You might have heard of the phrase ‘Retina Display’ cropping up in relation to the latest batch of Apple product releases. The phrase essentially means a digital screen which has a 300 dpi or greater screen resolution. This moves a digital display much closer to the quality of those luxurious print magazines that appear crisp, sharp and full of colour. We’re talking about 3 or 4 times the pixel density which is a significant jump in image bitmap quality.
What this means onscreen is that you could be packing all that sharpness and colour into the images you’re serving on your website, and we’re not just talking about a large photographic portfolio – this applies to your company logo as well.
You’ve no doubt noticed that, if your company has a text based logo, it doesn’t always appear as crisp as you might want it to. This is because when it gets scaled down and put on the page it loses clarity as the image processing tool used to shrink it (Photoshop for example) crams a lot of information into not enough space – thin curves are a particularly obvious example. This wouldn’t happen on a retina display, not to the point of it being widely noticeable at least. Text, be it in an image or on the page, would be as crisp as you are ever likely to need.
Retina display - blog postTo add to the problem, these images look worse on a high density screen than they do on your standard desktop. At this moment in time, there is no easy or widely accepted way to manage the change from non-retina display devices to retina display devices. Web developers are scrambling around looking for a way to serve both the lush, pixel-packed images as well as an optimised version depending on the device. The most obvious challenge is that, although it might be easier to sit back and pack your website with super high resolution images which pack as much punch as a Mike Tyson right hand, these images will be significantly ‘heavier’ for someone to download. This is a real concern with the continuing rise in mobile web browsing – as well, of course, for bandwidth and disk space usages server side. The other intangible is that whilst Apple displays at a 2x pixel density, Android screens are currently packing a 1.5x pixel density.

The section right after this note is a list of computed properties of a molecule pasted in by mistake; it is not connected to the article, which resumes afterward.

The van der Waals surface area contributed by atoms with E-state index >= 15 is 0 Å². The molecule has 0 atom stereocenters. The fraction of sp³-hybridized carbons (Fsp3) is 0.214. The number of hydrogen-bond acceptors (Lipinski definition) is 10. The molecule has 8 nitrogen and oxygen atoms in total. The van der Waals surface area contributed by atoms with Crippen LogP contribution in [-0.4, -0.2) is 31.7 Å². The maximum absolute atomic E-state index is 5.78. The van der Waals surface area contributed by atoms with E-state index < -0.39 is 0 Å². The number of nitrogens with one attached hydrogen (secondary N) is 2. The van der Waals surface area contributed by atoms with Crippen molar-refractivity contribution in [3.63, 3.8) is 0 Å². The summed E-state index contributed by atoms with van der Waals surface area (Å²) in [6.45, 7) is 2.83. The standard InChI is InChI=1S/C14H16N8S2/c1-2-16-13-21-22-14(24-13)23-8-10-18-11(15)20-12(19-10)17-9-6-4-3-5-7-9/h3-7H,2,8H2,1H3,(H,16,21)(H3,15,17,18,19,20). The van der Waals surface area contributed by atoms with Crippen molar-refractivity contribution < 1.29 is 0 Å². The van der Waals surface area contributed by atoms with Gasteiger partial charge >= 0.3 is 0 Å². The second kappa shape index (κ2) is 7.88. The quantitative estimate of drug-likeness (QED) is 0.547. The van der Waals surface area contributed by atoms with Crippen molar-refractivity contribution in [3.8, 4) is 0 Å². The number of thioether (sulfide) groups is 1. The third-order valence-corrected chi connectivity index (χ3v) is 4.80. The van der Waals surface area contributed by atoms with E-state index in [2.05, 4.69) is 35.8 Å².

One thing we can actively look to implement is to scrap icons as images and switch instead to embeddable icon fonts. Using an embedded font is resolution independent, the icon will scale with the display just as your H1, H2 etc should. As with every solution in discussion though, there is a trade off to be had – by implementing embeddable icon fonts you lose the pixel accuracy of an image format.
I’d love to finish off with a definitive list of things that can be done in the here and now, and while there are certainly developments and solutions being presented, they are, as yet not at a stage where they can be widely adopted with 100% confidence.
Rest assured, we’ll be working hard to adopt best practice solutions, as well as looking towards developing ideas of our own on the subject.